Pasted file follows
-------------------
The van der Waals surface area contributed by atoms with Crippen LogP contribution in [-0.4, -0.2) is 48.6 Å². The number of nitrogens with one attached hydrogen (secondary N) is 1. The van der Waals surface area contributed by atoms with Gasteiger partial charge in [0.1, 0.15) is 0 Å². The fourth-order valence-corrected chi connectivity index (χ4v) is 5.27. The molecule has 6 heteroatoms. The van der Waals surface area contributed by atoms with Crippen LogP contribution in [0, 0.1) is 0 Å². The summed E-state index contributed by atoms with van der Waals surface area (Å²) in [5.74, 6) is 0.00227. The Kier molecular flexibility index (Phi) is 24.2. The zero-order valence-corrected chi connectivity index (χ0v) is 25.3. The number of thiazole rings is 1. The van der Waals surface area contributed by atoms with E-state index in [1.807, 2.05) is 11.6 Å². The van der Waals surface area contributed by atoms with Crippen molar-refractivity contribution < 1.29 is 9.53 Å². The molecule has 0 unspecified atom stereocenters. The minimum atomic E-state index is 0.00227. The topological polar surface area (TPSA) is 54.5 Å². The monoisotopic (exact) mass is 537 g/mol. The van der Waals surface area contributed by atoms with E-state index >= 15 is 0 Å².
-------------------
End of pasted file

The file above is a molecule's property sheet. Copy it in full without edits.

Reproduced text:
The van der Waals surface area contributed by atoms with Crippen LogP contribution in [-0.4, -0.2) is 48.6 Å². The number of nitrogens with one attached hydrogen (secondary N) is 1. The van der Waals surface area contributed by atoms with Gasteiger partial charge in [0.1, 0.15) is 0 Å². The fourth-order valence-corrected chi connectivity index (χ4v) is 5.27. The molecule has 6 heteroatoms. The van der Waals surface area contributed by atoms with Crippen LogP contribution in [0, 0.1) is 0 Å². The summed E-state index contributed by atoms with van der Waals surface area (Å²) in [5.74, 6) is 0.00227. The Kier molecular flexibility index (Phi) is 24.2. The zero-order valence-corrected chi connectivity index (χ0v) is 25.3. The number of thiazole rings is 1. The van der Waals surface area contributed by atoms with E-state index in [1.807, 2.05) is 11.6 Å². The van der Waals surface area contributed by atoms with Crippen molar-refractivity contribution < 1.29 is 9.53 Å². The molecule has 0 unspecified atom stereocenters. The minimum atomic E-state index is 0.00227. The topological polar surface area (TPSA) is 54.5 Å². The monoisotopic (exact) mass is 537 g/mol. The van der Waals surface area contributed by atoms with E-state index >= 15 is 0 Å².